• The fourth and highest level of engagement is collaboration, where there is a partnership between the elected officials and the community population. At this level of engagement, the community can define their own goals and contribute to decision-making to address a collective health issue.
In their discussions and group works, the Mayors also mentioned a range of strategies to involve community citizens in health service decision making. Some of these include forming consumer advisory committees, including key community members on the decision making process and providing consultation about specific health issues to a particular group of people, which may be undertaken using methods such as focus groups and surveys.
In deciding suitable plans to engage the community in the health sector, specific attention needs to be given on how to successfully include, and represent, the diversity of individuals and communities in a particular municipal area.
In the group-work session, five groups were created among the attendees, consisting Civil Surgeons, Upazilla Health & Family Planning Officers and Mayors belonging to the same district. Each group presented the challenges they faced and possible way forwards to overcome them.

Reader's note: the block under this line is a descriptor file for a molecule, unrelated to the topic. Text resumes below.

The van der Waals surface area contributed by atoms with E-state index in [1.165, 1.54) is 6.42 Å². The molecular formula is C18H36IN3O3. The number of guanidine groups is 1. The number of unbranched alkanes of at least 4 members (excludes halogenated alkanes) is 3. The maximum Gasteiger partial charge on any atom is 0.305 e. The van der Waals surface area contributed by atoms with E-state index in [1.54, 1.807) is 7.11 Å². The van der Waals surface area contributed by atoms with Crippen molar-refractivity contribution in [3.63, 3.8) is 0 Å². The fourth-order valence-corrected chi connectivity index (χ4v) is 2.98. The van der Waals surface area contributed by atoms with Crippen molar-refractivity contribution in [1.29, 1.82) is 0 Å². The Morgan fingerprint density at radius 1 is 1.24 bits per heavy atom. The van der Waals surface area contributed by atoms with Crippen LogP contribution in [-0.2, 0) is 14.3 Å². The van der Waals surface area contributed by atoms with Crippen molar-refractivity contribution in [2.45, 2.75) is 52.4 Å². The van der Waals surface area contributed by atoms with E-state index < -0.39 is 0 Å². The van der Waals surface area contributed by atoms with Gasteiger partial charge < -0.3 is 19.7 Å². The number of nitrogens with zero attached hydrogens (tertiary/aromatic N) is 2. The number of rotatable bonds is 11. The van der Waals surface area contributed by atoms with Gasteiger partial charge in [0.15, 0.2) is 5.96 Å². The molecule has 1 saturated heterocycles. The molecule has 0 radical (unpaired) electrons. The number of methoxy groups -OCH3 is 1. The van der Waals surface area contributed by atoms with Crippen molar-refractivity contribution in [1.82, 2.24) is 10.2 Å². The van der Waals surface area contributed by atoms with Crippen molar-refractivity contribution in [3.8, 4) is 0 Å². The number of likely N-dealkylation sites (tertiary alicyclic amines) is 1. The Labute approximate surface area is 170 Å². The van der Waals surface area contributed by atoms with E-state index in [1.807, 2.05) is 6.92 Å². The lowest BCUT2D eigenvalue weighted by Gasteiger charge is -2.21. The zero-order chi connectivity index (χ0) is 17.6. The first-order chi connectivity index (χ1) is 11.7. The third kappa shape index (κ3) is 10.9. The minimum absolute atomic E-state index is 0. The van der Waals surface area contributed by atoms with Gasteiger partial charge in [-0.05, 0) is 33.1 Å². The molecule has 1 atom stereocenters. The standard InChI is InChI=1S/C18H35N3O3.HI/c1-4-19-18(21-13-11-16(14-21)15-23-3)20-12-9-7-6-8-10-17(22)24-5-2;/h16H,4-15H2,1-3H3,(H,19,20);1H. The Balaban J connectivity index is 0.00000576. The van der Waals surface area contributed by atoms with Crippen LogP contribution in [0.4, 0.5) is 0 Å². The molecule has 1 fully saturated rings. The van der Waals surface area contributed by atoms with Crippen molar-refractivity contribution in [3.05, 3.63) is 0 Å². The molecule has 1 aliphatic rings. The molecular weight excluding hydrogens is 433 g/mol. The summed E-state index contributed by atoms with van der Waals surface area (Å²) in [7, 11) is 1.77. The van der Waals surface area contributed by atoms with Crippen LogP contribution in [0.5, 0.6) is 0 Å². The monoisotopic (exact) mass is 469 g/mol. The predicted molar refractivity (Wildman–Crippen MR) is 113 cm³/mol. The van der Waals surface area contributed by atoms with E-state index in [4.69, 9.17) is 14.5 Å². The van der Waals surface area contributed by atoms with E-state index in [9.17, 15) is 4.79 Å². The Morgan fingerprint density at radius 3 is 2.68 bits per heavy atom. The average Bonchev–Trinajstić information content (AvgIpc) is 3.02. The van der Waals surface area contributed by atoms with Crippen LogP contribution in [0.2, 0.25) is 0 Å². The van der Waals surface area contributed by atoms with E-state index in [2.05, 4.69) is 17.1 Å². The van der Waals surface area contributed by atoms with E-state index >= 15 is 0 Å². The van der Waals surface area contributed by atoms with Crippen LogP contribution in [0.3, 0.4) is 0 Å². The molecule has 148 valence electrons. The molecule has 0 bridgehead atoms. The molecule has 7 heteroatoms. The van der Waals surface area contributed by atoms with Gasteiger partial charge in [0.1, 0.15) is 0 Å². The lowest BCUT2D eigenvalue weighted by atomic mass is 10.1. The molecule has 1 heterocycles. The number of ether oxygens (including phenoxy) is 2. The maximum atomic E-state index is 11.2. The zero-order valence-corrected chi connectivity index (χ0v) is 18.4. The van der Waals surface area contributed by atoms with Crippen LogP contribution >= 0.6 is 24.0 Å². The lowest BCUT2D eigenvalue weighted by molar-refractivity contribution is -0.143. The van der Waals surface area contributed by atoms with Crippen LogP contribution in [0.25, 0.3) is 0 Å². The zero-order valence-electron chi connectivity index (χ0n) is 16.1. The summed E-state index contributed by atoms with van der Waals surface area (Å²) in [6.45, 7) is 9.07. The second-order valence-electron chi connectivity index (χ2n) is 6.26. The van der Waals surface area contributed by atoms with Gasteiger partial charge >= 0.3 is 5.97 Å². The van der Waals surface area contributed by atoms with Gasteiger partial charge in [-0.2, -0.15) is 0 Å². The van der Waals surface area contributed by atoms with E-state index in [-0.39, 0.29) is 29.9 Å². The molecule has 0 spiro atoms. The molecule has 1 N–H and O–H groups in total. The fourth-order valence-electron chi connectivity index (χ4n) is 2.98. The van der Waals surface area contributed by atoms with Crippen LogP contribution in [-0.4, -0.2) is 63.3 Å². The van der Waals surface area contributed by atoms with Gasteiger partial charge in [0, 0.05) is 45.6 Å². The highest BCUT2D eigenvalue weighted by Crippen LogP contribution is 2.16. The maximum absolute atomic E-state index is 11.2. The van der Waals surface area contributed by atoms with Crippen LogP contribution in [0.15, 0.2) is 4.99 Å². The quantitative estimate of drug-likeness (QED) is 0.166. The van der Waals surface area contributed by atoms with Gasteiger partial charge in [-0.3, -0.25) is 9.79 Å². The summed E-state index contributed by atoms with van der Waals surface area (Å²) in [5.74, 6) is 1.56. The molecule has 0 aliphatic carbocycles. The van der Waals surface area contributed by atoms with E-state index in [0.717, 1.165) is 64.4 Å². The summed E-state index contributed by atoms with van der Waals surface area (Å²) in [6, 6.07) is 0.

Key messages from the group works:
• Development of advisory groups: Mayors, Civil Surgeons (CS), Upazilla Health & Family Planning Officers (UH&FPO), hospital administratives and civil societies will form advisory groups for effective and efficient regulation of hospitals. The groups will organize discussion sessions, preferably monthly or quarterly, to go through pressing issues faced by the hospitals and ways to overcome hurdles. Participants will be allowed to give feedbacks on the qualities of available health facilities, services and other aspects of the hospitals. The Mayors will also support CS and UH&FPO to build a friendly correlation with general public.
• Cleanliness and beautification: Mayors will take initiatives to deploy additional cleaners and janitors in the hospitals. Hospital administratives and Paurashabha will jointly clean the facilities once in a month. Tree plantation in and around the hospital areas will also take place during this time.
• Problems with ‘middlemen/dalals’: Mayors will come up with strict guidelines to keep the hospitals and the surrounding areas free from middlemen/dalals. If needed, they will take necessary help from law enforcement authorities in this regard.
• Medical waste disposal units: Mayors, in collaboration with the hospital administratives, will explore all the possibilities to establish proper medical waste disposal facilities.
• Enhancing security of hospitals: Mayors, with the help of hospital administratives, will come up with and allocate extra funds to gear up security measures in and around hospitals, which will include interventions as, building boundary fences, adding street lamps and recruiting security guards.
The possible benefits of engaging elected officials and community population in general in health service delivery are plentiful, for both the parties. The local citizens can benefit from the development of better quality and more responsive health services and greater accountability for public funds. On the other hand, the Mayors and health managers can gain greater community ownership and investment and improved consumer and community satisfaction in their localities.